BEIJING -- China has accused critics in the U.S. government of “an escalation of political suppression” against Beijing following new visa restrictions on members of China’s ruling Communist Party and their immediate family members.
Foreign Ministry spokesperson Hua Chunying said Thursday that China would “make representations” to the U.S. over its decision to limit such people to one-month, single-entry visas.
Hua called Washington’s approach “totally inconsistent with the U.S.’s own interests,” and said it would damage America’s global image.
“I think it is obvious to all that this is an escalation of political suppression by some extreme anti-China forces in the U.S. out of strong ideological prejudice and deep-rooted Cold War mentality against China,” Hua said at a daily briefing.
The State Department said in a statement Thursday that the new restrictions are intended to protect the U.S. from the Chinese Communist Party's “malign influence.”
“For decades we allowed the CCP free and unfettered access to U.S. institutions and businesses while these same privileges were never extended freely to U.S. citizens in China,” it said.
It wasn't clear how the restrictions would be enforced since many of the party's 92 million members do not play active public roles in its institutions.
The restrictions are the latest punitive measure taken against China's leadership and economy amid sharpening disputes over human rights, the coronavirus pandemic, trade, technology, Taiwan and a host of other issues.
On Wednesday, the U.S. said it would block imports from a major Chinese producer of cotton goods because of its reliance on workers detained as part of a crackdown on ethnic minorities in China’s northwest.
Washington has already slapped travel bans and financial sanctions on officials connected to the crackdown on Uighurs and other Chinese Muslim groups in Xinjiang, as well as on Chinese and Hong Kong officials it accuses of restricting social and political rights in the semi-autonomous Chinese city through the implementation of a harsh new national security law.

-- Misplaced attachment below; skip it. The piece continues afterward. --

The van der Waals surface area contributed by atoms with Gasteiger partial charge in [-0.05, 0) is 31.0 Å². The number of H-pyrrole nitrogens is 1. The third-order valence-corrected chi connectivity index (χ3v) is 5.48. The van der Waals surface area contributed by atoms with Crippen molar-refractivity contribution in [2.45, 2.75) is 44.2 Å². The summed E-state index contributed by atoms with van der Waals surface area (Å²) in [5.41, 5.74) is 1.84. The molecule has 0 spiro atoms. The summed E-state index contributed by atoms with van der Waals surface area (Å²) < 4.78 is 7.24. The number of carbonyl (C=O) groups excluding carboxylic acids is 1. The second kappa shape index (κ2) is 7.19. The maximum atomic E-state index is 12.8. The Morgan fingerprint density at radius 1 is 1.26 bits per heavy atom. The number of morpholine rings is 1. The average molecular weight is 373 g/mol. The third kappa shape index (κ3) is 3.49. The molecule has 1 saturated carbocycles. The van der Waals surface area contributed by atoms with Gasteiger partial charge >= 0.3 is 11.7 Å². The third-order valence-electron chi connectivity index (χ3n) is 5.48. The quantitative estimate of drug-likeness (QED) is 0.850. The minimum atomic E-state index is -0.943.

Diplomatic ties hit a low point over the summer when the U.S. ordered the closure of the Chinese consulate in Houston and China responded by demanding the U.S. vacate its consulate in the southwestern city of Chengdu.
Washington had been loosening restrictions on travel by Chinese to the U.S., seeking to take advantage of the lavish spending habits of China's newly wealthy. Beginning in 2014, Chinese travelers — whether party members or not — became eligible for multiple-entry visas valid for 10 years, with stays of 180 days allowed for each entry, while students were permitted visas good for five years. China reciprocated with similar treatment for U.S. citizens.
Chinese, who make up the single largest group of foreign students at American universities, have already complained of tougher conditions for obtaining or extending visas. Chinese academics have also faced greater scrutiny, while dozens of journalists with state media have been forced to return home and visa restrictions placed on those remaining, prompting retaliation from Beijing.
Analysts have long speculated that President Donald Trump will impose harsher measures on China before leaving office on Jan. 20, placing President-elect Joe Biden in a bind in managing the increasingly fractious relationship.
In an editorial published Friday, Beijing's official China Daily newspaper said that, while it was expected that ties would deteriorate further at the end of the Trump administration, “such developments are worrisome signs that bilateral ties are being effectively shifted onto a dangerous path."
“Even if the incoming administration has any intention to ease the tensions that have been sown, and continue being sown, some damage is simply beyond repair, as the sitting U.S. president intends," the English-language paper said.
Associated Press writer Ben Fox in Washington contributed to this report.